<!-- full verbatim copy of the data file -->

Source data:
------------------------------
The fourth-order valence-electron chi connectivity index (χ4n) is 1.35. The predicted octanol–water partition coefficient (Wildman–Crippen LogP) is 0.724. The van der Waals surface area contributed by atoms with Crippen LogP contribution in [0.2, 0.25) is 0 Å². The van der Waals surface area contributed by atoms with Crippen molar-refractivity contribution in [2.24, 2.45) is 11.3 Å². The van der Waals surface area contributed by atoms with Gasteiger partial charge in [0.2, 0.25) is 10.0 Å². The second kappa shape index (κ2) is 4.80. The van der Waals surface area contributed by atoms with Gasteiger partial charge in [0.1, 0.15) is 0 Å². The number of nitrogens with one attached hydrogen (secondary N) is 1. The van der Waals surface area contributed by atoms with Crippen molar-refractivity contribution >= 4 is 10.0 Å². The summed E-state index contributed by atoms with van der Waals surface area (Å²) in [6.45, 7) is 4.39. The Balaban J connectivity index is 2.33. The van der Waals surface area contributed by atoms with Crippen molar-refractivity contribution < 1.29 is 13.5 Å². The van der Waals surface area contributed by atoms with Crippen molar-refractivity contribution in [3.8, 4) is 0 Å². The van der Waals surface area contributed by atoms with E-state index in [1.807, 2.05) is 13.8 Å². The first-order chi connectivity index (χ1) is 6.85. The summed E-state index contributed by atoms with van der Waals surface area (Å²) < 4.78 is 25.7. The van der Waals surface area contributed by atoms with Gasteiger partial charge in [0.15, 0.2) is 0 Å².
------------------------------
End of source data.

The fourth-order valence-electron chi connectivity index (χ4n) is 1.35. The predicted octanol–water partition coefficient (Wildman–Crippen LogP) is 0.724. The van der Waals surface area contributed by atoms with Crippen LogP contribution in [0.2, 0.25) is 0 Å². The van der Waals surface area contributed by atoms with Crippen molar-refractivity contribution in [2.24, 2.45) is 11.3 Å². The van der Waals surface area contributed by atoms with Gasteiger partial charge in [0.2, 0.25) is 10.0 Å². The second kappa shape index (κ2) is 4.80. The van der Waals surface area contributed by atoms with Gasteiger partial charge in [0.1, 0.15) is 0 Å². The number of nitrogens with one attached hydrogen (secondary N) is 1. The van der Waals surface area contributed by atoms with Crippen molar-refractivity contribution >= 4 is 10.0 Å². The summed E-state index contributed by atoms with van der Waals surface area (Å²) in [6.45, 7) is 4.39. The Balaban J connectivity index is 2.33. The van der Waals surface area contributed by atoms with Crippen molar-refractivity contribution < 1.29 is 13.5 Å². The van der Waals surface area contributed by atoms with Crippen molar-refractivity contribution in [3.8, 4) is 0 Å². The van der Waals surface area contributed by atoms with E-state index in [1.807, 2.05) is 13.8 Å². The first-order chi connectivity index (χ1) is 6.85. The summed E-state index contributed by atoms with van der Waals surface area (Å²) < 4.78 is 25.7. The van der Waals surface area contributed by atoms with Gasteiger partial charge in [0.15, 0.2) is 0 Å².